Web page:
10 ON -(A=42) GOTO 20:PRINT "NOT 42":END 20 PRINT "42!"
Er… what? I thought BASIC did not execute anything after a GOTO. It doesn’t, does it?
But… but… How can ON/GOTO with something after it work, then? It turns out, ON/GOTO is special since the conditions of the “ON” may not be met, and thus the GOTO part may not get executed and BASIC will continue.
ON A GOTO 100,200,300:PRINT "A WAS NOT 1, 2 or 3"
Looking at it like that makes perfect sense to me. If A is not 1, 2 or 3, it won’t GOTO anywhere and the line continues to be processed.
Thus, this odd code serves as a simple “ELSE” when you don’t have ELSE:
10 INPUT "VALUE";A 20 ON -(A=42) GOTO 30:GOTO 10 30 PRINT "YOU KNOW THE ANSWER!"
…would be like…
10 INPUT "VALUE";A 20 IF A=42 THEN 30 ELSE 10 30 PRINT "YOU KNOW THE ANSWER!"
Interesting! I have not benchmarked this to see if it’s faster than using GOTO to skip lines, but it might be smaller due to not needing another few bytes for each line number.
Would this have helped my “left, right, jump” code? Maybe not. You can string these together like this:
124 ON -(K=17) GOTO 125:ON -(K=42) GOTO 130:ON -(K=39) GOTO 180 125 L=L-1:M=14:GOTO 140 130 L=L+1:M=13:GOTO 140
Since I was doing code in response to the IF, the ON/GOTO approach would just let me GOTO a line that does that code, which then still needs a GOTO to skip the lines after it that shouldn’t be executed. Not great for that use.
But, if I were dispatching to routines based on direction (like I do with the “jump” check to line 180), it would have worked just fine. Instead of this:
125 IF K=17 THEN 200 130 IF K=41 THEN 300 135 IF K=39 THEN 400 ... 200 REM Handle LEFT ... 300 REM Handle RIGHT ... 400 REM Handle JUMP ...
Those three lines could be combined into one like this:
124 ON -(K=17) GOTO 200:ON -(K=42) GOTO 300:ON -(K=39) GOTO 400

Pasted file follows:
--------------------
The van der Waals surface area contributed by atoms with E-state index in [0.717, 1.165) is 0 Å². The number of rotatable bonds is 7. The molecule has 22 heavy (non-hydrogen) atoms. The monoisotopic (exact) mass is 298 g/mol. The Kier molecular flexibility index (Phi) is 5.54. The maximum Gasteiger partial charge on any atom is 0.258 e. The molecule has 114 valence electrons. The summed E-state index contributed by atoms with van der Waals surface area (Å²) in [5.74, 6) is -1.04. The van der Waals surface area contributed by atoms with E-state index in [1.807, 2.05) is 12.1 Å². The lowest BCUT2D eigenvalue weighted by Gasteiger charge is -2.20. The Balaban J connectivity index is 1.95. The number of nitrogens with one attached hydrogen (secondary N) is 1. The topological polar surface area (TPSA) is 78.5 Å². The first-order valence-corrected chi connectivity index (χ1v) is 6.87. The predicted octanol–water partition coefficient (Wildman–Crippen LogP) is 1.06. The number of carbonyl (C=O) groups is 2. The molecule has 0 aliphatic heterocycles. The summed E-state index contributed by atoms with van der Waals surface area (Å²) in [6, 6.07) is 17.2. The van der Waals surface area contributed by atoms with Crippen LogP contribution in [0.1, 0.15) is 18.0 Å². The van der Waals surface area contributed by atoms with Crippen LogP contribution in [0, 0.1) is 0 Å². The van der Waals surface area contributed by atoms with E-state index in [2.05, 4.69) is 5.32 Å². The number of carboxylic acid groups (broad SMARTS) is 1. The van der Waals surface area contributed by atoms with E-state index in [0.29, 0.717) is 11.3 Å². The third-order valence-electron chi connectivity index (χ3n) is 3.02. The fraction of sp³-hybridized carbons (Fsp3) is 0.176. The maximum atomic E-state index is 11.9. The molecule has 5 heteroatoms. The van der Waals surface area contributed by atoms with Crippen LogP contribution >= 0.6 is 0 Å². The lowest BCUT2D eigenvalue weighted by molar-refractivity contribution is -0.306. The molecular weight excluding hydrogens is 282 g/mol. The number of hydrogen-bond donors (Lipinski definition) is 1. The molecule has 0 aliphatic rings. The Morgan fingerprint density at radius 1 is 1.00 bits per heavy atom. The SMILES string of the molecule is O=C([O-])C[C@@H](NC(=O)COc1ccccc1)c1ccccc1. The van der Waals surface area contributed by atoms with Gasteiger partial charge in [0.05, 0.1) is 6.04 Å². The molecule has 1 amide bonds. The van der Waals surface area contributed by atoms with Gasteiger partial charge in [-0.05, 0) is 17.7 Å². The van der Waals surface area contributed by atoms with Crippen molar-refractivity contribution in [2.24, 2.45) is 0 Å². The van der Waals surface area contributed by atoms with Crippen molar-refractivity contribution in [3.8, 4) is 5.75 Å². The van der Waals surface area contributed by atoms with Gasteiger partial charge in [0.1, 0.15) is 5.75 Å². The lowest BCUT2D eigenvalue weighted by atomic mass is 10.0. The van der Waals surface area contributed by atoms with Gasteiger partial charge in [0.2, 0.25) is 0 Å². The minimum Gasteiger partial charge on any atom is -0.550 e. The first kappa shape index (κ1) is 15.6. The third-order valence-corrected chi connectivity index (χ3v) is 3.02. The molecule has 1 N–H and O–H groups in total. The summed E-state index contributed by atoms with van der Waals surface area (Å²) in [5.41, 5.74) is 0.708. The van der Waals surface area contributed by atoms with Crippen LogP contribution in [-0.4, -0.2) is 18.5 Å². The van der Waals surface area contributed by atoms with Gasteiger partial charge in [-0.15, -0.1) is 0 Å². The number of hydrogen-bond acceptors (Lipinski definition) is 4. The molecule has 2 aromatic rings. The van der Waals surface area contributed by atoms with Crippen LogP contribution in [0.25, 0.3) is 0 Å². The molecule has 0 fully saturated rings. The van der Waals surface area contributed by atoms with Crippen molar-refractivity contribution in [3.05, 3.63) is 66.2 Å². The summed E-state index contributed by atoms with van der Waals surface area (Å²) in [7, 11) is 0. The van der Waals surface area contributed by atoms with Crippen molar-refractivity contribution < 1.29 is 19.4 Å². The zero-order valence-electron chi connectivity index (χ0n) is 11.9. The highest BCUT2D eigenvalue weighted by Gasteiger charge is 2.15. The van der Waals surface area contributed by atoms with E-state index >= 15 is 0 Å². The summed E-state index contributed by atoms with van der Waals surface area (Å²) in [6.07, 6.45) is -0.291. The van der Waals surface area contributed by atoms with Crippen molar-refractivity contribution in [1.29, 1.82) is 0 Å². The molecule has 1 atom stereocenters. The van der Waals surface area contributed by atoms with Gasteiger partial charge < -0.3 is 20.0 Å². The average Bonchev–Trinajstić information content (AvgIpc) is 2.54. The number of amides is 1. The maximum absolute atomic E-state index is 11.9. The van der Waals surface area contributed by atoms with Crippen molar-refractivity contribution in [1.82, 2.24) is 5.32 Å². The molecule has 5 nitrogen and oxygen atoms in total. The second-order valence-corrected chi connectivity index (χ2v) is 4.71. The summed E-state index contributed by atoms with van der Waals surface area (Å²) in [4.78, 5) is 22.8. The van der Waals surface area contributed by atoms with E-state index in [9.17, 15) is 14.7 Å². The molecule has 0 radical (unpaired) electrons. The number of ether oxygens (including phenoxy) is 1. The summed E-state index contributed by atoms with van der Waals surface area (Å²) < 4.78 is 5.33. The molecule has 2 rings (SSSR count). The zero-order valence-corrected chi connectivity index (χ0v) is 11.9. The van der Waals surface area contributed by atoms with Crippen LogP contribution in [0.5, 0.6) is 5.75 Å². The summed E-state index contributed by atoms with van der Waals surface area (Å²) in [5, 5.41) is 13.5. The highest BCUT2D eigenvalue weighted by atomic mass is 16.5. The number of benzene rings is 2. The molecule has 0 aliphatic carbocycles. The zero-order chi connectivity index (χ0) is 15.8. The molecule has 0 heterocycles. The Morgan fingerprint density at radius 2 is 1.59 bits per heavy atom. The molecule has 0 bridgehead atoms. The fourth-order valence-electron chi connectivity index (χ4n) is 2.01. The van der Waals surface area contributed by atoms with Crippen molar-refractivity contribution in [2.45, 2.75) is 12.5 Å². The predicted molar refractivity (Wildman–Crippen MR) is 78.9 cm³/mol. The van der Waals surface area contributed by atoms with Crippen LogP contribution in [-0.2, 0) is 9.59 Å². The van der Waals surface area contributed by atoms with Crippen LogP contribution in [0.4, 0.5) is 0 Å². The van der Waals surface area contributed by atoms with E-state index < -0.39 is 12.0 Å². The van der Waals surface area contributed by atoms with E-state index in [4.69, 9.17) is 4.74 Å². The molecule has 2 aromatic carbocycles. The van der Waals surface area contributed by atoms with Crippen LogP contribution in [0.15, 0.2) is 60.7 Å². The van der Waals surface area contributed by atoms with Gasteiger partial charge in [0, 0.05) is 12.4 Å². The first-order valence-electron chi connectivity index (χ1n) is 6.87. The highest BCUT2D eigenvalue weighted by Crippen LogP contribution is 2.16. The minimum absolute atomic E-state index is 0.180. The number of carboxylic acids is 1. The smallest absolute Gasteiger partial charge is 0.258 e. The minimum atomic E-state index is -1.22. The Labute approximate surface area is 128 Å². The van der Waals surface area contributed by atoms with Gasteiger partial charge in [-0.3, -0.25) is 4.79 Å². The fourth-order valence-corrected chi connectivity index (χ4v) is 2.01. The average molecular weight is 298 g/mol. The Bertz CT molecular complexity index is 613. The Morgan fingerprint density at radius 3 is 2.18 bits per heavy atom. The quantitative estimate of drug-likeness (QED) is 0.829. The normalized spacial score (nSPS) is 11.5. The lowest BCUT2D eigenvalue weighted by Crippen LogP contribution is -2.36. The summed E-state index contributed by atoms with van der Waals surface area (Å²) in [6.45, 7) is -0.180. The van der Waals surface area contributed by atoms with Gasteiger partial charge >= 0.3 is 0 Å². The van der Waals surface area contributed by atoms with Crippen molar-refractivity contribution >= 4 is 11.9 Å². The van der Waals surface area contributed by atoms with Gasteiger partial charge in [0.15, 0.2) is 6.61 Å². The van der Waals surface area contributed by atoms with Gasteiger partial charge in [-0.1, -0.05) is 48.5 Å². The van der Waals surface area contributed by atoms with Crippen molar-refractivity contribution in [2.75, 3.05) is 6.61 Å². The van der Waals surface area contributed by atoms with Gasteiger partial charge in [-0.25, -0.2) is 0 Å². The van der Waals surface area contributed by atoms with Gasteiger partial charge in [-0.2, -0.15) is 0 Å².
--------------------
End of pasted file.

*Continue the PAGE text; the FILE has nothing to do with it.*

But, doing a quick test typing in JUST those lines on a VIC-20 emulator, I got 3530 bytes free after each approach. No penalty, but no savings, and all the parsing with parens and the negatives is probably slower.
Interesting, for sure. Useful? I guess I’ll find out if I get around to updating my VIC-20 code.
I also saw this example in the Commodore forum:
10 rem if then else demo 20 input a 30 if a = 1 then goto 60 40 print "this is the else part" 50 goto 70 60 print "this is the if (true) part" 70 end
This is how I’d write that with ELSE:
20 INPUT A 30 IF A=1 THEN PRINT "THIS IS THE IF (TRUE) PART" ELSE PRINT "THIS IS THE ELSE PART"
So we could change the Commodore example to match this a bit closer:
20 input a 30 if a = 1 then print "this is the if (true) part":goto 70 40 print "this is the else part" 70 end
…which leads us back to just adding a GOTO at the end of each separate IF:
10 GET A$:IF A$="" THEN 10 20 IF K$="U" THEN Y=Y-1:GOTO 70 30 IF K$="D" THEN Y=Y+1:GOTO 70 40 IF K$="L" THEN X=X-1:GOTO 70 50 IF K$="R" THEN X=X+1:GOTO 70 60 GOTO 10 70 REM DRAW X,Y... 80 GOTO 10
…which on the CoCo’s Extended Color BASIC might look like:
10 GET A$:IF A$="" THEN 10 20 IF K$="U" THEN Y=Y-1 ELSE IF K$="D" THEN Y=Y+1 ELSE IF K$="L" THEN X=X-1 ELSE IF K$="R" THEN X=X+1 ELSE 10 70 REM DRAW X,Y... 80 GOTO 10
Ultimately, we are just trading “ELSE” with “GOTO xx” and a new line, with ELSE being smaller due it it just being a token, verses the overhead of a GOTO token and the line number characters after it, AND a new line for each additional “else” condition.
Until next time, ELSE maybe sooner…